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Brand Deep DivesNovember 29, 2022

Revelation or Debt Trap? The Klarna Dilemma

November 29, 2022
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Cory Schröder
Senior Content Marketing Manager

In 2021, Klarna’s signature catchphrase, “Get smoooth”, transformed into “Get smoooth again” — making it clear that this Swedish fintech company was ready to help consumers all over the world get back into the swing of regular life.

Using the star power of big names like Snoop Dogg and A$AP Rocky to more niche influencers like Celeste Barber and Bretman Rock — Klarna has been successfully tapping into celebrity power and influence to get its brand name and “Buy now, pay later” mission out there for years.

Originally founded in 2005 by Sebastian Siemiatkowski, Niklas Adalberth, and Victor Jacobsson, Klarna is a fintech company that provides online financial & payment processing services for the eCommerce industry — such as direct payments and post-purchase payments.

But it wasn’t until 2014 that Klarna really hit its stride — when “The Klarna Group” was officially founded. Well-funded and recently merged with German SOFORT Banking, Klarna was then able to launch its services in the US in 2015 — which signified a large turning point for the brand, as the US became its principal focus for future growth and expansion.

As of 2022, Klarna has made impressive strides — gathering more capital, roping in numerous new investors, and even launching the Klarna card in the US & UK. However, with controversy surrounding the post-payment industry’s lack of regulation and numerous privacy concerns over the years, Klarna’s journey to success hasn’t been without its setbacks.

So, how did this small fintech startup become one of Sweden’s “five unicorns” in just ten years? This brand deep dive will provide all the answers — plus, three lessons other brands can learn from Klarna’s successes and failures.

Klarna’s “Smoooth” Road To Success

Source: Impulse

In 2005, Klarna’s three founders — Siemiatkowski, Adalberth, and Jacobsson — put their idea for Klarna up for the Stockholm School of Economics’ annual Entrepreneurship Award. Unfortunately, their idea wasn’t very well received, and they lost the competition.

In an interview with Whiteboard, founder Niklas Adalberth explained:

“The problem we faced was: we were three students, we had no money whatsoever, and no tech knowledge either. I mean, I did some homepages when I was younger, but no hardcore programming. We needed money and tech, which was hard to find. There was no commercial solution out there solving our need.”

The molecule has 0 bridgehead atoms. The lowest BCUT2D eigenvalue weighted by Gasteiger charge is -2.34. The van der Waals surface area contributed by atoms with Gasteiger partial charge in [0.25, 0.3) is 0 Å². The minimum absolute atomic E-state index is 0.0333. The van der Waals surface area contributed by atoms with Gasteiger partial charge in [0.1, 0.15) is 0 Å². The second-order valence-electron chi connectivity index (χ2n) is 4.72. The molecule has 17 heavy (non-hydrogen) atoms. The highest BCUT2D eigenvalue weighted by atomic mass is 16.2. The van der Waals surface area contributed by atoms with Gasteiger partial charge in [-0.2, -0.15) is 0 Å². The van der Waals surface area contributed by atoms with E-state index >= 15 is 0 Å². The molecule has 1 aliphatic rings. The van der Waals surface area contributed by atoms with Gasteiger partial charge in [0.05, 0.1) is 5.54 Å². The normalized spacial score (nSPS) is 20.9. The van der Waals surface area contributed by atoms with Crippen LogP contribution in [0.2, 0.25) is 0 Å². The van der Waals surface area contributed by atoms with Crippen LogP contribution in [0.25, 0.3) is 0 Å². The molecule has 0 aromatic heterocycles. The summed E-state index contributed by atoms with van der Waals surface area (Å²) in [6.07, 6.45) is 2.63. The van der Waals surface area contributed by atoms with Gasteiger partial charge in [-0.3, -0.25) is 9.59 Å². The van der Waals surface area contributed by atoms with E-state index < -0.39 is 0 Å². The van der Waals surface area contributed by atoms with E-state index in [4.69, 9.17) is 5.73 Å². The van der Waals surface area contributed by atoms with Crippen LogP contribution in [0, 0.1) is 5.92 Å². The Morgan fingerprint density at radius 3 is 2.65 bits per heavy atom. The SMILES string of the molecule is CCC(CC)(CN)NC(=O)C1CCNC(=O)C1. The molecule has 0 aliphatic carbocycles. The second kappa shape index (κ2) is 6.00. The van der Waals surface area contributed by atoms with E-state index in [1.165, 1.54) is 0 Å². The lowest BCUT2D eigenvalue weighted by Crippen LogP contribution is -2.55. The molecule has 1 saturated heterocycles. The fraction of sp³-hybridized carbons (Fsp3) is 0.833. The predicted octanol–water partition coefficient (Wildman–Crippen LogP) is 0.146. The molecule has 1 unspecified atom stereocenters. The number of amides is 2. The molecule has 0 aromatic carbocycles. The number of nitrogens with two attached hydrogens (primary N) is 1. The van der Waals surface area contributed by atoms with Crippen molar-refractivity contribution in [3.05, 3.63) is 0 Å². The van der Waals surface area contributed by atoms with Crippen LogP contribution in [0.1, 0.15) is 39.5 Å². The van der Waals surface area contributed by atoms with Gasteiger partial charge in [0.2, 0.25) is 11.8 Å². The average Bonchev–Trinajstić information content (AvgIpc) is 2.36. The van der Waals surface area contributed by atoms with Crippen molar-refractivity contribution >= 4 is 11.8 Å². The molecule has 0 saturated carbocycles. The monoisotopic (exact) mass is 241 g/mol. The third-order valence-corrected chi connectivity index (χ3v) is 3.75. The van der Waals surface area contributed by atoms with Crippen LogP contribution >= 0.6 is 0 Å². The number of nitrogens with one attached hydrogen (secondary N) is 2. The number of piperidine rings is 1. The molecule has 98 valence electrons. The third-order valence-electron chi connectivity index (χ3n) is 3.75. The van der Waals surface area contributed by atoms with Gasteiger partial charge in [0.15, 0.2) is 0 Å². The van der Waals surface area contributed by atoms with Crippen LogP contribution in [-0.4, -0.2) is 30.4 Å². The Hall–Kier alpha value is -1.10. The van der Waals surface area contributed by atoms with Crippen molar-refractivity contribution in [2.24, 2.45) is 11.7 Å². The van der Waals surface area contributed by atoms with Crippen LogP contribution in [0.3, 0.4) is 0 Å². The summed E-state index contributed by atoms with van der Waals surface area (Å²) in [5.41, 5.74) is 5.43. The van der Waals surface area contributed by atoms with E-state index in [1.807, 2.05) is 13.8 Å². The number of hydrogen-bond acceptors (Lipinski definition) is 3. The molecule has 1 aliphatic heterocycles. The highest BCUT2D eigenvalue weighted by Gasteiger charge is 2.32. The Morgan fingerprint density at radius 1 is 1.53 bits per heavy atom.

Though the founders faced a real setback with their loss of the Entrepreneurship Award, they soldiered on. And by mid-2005, Klarna had launched operations in Sweden — thanks, in great part, to Swedish angel investor Jane Walerud.

A former sales manager for Erland Systems, Walerud not only invested capital but also put the founders in contact with the tech resources they’d need to Klarna get off the ground. Adalberth recounted how it all went down, saying:

“Three weeks later, she gave us 60 000€ (in) seed money for 10% of the company and 5 techies to build our platform in exchange for 37% of the company.”

While some may argue that this was a great deal of stake to give up so early in the game, Adalberth explained that though it “was a tough decision”, they realized that they “wanted to build something big”. And to do that — and do it well — they had to be willing to give up the necessary shares.

By the end of 2007, Klarna had attracted a new investor — namely, venture capital firm Investment AB Öresund, a well-known Swedish investment company. This influx of money allowed Klarna to expand to Norway, Finland, Denmark, Germany, and the Netherlands in 2010.

Within the same year, US-based venture capital firm Sequoia Capital entered the scene and the company saw an 80% increase in revenues. 2011 was another big year of growth for Klarna — with new investments of $155 million from General Atlantic and DST Global. In May 2011, the company acquired Israeli company Analyzed, which specialized in risk management and fraud prevention.

Over the next two years, Klarna expanded to Austria and merged with German SOFORT AG when they acquired SOFORT Banking from Reinmann Investors. This marked the point when Klarna officially became Klarna Group.